bite my words

Dispelling nutrition myths, ranting, and occasionally, raving

Supplements: Should you take PGX?

4 Comments

There are so many supplements available that purport to be The Answer to quick and easy weight loss. Of course, if any of them were actually any good, overweight and obesity wouldn’t be a problem anymore. PGX is no different. A quick google search yielded a link to support from Dr. Oz. To me, that’s a huge red flag. If Dr. Oz is pushing it then my skepticism is definitely going to increase.

I went through PGX’s website which claims that it “will change your life”. The website makes several claims about the benefits of PGX, the first of which is that it helps you lose weight. How will it do this? Well, PGX is a viscous fibre and when consumed with water it will increase in bulk in your stomach. The idea is that you take PGX before a meal so that you’ll feel fuller and eat less. In theory, great. In practice, does it really work? Interestingly, while the PGX website makes the claim that their product assists in weight loss there is no link to research supporting that claim. Google scholar doesn’t provide much more information. A couple of studies claim that PGX may be beneficial for blood glucose control and another asserts that it may be useful for short-term weight loss. However, there is nothing to support long-term weight loss and all of these studies were supported by the makers of PGX so I’m inclined to take them with a grain of salt.

While PGX appears to be a safe product, it also appears to be anΒ unnecessary one. Yes, many people could stand to increase the amount of fibre they’re consuming but they’d be better off doing that by adding whole grains, fruits, and vegetables to their diets.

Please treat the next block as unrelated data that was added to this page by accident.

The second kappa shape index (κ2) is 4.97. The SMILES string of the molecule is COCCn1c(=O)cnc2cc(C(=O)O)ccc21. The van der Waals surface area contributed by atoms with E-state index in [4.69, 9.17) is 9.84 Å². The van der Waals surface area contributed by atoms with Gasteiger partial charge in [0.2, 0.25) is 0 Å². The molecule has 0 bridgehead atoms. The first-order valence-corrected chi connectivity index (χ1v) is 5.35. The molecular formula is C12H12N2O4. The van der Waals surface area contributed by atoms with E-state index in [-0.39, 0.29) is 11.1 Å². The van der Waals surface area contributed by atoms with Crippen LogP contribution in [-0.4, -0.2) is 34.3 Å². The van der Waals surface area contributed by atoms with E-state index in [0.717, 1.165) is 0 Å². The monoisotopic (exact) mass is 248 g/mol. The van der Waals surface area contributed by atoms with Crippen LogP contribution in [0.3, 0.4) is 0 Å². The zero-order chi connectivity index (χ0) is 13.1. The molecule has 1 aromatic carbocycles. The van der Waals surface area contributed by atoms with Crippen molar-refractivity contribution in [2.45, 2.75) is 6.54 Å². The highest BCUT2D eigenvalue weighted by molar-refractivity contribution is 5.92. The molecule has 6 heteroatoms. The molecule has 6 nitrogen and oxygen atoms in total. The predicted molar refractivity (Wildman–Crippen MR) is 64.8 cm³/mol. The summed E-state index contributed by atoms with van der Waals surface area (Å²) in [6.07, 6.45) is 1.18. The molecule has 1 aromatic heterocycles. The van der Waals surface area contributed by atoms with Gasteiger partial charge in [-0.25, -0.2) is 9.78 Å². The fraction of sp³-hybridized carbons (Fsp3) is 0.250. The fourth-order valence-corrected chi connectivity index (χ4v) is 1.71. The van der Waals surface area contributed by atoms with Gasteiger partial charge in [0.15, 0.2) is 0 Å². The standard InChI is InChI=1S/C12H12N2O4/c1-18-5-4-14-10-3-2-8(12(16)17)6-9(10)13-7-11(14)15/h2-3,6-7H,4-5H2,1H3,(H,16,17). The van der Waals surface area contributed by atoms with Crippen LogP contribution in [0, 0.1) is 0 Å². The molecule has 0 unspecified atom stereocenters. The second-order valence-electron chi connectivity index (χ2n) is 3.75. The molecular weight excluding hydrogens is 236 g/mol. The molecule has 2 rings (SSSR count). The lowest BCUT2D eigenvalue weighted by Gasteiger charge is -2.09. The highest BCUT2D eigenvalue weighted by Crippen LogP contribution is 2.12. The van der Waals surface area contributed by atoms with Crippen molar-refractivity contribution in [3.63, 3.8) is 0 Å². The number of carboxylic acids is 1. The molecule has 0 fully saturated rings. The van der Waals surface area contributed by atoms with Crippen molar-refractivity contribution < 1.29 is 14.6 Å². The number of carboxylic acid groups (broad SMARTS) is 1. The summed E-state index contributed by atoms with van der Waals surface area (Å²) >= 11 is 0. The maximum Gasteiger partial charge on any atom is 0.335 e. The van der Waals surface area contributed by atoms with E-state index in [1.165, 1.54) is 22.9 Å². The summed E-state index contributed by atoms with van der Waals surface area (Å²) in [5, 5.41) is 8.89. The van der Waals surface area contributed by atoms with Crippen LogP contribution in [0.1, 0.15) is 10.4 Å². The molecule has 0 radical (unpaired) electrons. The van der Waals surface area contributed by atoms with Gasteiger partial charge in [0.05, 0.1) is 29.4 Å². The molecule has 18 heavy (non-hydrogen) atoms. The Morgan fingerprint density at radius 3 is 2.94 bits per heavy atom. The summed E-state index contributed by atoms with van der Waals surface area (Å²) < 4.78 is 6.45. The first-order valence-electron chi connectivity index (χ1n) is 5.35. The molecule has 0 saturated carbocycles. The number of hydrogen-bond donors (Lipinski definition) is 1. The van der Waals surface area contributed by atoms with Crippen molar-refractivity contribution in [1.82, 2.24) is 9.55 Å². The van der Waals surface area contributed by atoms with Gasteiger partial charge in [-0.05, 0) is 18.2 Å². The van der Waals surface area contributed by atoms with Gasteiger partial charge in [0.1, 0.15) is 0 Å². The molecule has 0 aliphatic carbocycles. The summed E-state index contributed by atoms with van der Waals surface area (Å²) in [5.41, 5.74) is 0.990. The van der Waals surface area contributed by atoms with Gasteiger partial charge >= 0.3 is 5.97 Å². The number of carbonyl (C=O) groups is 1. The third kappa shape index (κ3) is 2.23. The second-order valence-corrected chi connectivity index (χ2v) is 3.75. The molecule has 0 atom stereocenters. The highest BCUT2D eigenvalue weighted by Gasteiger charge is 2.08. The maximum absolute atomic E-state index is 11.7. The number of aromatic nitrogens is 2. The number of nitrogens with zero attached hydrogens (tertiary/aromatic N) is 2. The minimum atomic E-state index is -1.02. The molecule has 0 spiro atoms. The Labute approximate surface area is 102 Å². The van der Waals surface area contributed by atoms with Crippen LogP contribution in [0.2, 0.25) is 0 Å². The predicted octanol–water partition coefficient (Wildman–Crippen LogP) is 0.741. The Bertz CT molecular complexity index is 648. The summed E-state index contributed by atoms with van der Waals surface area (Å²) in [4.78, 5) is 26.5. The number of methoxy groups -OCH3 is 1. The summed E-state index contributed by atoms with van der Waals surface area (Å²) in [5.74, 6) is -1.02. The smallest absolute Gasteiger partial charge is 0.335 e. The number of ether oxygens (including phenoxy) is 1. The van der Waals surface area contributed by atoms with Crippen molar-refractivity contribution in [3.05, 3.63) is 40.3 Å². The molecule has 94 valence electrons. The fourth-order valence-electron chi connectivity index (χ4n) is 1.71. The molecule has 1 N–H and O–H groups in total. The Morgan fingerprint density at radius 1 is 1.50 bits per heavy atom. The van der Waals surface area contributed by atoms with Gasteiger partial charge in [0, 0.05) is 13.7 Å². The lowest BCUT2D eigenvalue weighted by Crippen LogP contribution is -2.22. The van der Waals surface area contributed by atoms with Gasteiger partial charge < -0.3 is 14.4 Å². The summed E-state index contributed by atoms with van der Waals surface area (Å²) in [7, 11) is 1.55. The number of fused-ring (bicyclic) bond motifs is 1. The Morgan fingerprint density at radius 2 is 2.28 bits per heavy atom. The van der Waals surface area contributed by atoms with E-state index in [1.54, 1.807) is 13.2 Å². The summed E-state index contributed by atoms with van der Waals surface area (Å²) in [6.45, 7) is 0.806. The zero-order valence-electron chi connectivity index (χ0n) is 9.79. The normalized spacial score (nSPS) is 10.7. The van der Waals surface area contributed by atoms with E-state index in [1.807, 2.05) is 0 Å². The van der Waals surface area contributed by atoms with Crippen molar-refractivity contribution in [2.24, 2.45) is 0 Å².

As with most of these weight loss products, PGX is only effective when combined with a healthy diet and exercise. Hmmm… What would happen if you removed PGX from that equation? I’m guessing the same amount of weight loss, although maybe a little less as your wallet wouldn’t be any lighter.

Author: diana chard

I'm a registered dietitian living in Nova Scotia, Canada. My goal is to help people relearn how to have a healthy relationship with food.

4 thoughts on “Supplements: Should you take PGX?

  1. As a dietitian doing my own research on this product, there has been some reports of bowel obstructions related to PGX – mostly from people not consuming enough water when taking it.

    • Thanks for sharing Amanda!

      This is important for people to know. Dramatic increases in any source of fibre unaccompanied by sufficient fluids can lead to bowl obstructions. If your diet is low in fibre you should always increase gradually and ensure you consume plenty of water.

  2. Thanks for this. I took PGX for a while, on the recommendation of someone who usually knows better. I decided to trust their judgement despite my usual scepticism towards any type of magic pill. I stopped using it, because I didn’t feel PGX was doing all that much for me. In fact, I got used to the bloated feeling and just ate right over it. (I know that sounds bad — it was).

    There’s an insane amount of pro-PGX hysteria all over the web. It’s good to see my suspicions confirmed by someone with genuine expertise.

    Great blog, by the way. I’ll be back!

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